If you would like some sessions that i did to improve my efforts let me know and i can forward you some! [:)] But as general overview, to improve in the pool you need to be swimming 3 times a week otherwise your body 'forgets' how to swim and you spend most of your next session re learning how to do it again. I wouldnt worry about open water until next year, it is different but you need to be confident in your swim before attempting lake or sea swims. Cycling improves by time in the saddle, i found that just by going everywhere on my bike rather the car etc gave me a good start before introducing specific sessions. And finally running will again improve for a start by just doing it, a top tip from me is after a bike session always try and do a short 10-15 min run off your bike so you get used to the jelly leg feeling, its so much easier if you do.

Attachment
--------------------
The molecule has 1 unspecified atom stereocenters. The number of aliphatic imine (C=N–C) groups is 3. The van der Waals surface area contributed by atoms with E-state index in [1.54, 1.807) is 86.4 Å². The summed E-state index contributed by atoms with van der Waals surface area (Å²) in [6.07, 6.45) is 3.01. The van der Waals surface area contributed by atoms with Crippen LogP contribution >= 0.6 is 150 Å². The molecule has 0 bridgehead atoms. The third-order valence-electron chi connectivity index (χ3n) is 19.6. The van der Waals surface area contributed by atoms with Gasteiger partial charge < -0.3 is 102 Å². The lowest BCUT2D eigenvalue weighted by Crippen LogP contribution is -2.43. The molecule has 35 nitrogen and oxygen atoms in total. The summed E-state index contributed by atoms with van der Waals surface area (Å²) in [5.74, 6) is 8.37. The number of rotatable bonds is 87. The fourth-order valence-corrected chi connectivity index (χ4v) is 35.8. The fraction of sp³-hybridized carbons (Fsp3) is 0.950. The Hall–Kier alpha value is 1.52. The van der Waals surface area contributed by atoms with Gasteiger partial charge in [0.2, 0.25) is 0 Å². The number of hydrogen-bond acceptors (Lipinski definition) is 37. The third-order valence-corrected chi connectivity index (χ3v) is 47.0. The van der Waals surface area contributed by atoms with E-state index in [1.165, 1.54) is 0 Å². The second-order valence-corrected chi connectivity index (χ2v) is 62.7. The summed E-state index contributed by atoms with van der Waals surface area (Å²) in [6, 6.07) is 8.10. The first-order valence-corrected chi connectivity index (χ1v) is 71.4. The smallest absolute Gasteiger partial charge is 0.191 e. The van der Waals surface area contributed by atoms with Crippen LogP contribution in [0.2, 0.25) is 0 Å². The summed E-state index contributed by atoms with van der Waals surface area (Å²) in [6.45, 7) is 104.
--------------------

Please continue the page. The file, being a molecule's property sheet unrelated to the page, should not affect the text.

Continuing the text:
Hope some of this helps!![:)] Let us know if you want some sessions emailing!

    Cya good luck!!
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    Hi. I did my first tri this year at London. I used a training programme from a book by a guy called Tom Holland, called "The 12-week triathlete". It was great. Each distance has a "finish" and "performance" programme and are great to follow and a good motivation once written in the diary! London is great fun and you will enjoy yourself, honest!

    The biggest thing is to make sure you have some open water swimming practise before the day. We went to Cotswold water park near Cirencester. it is totally different from the pool.

    Lastly, just relax and enjoy the training and the race and we will be there with you again next year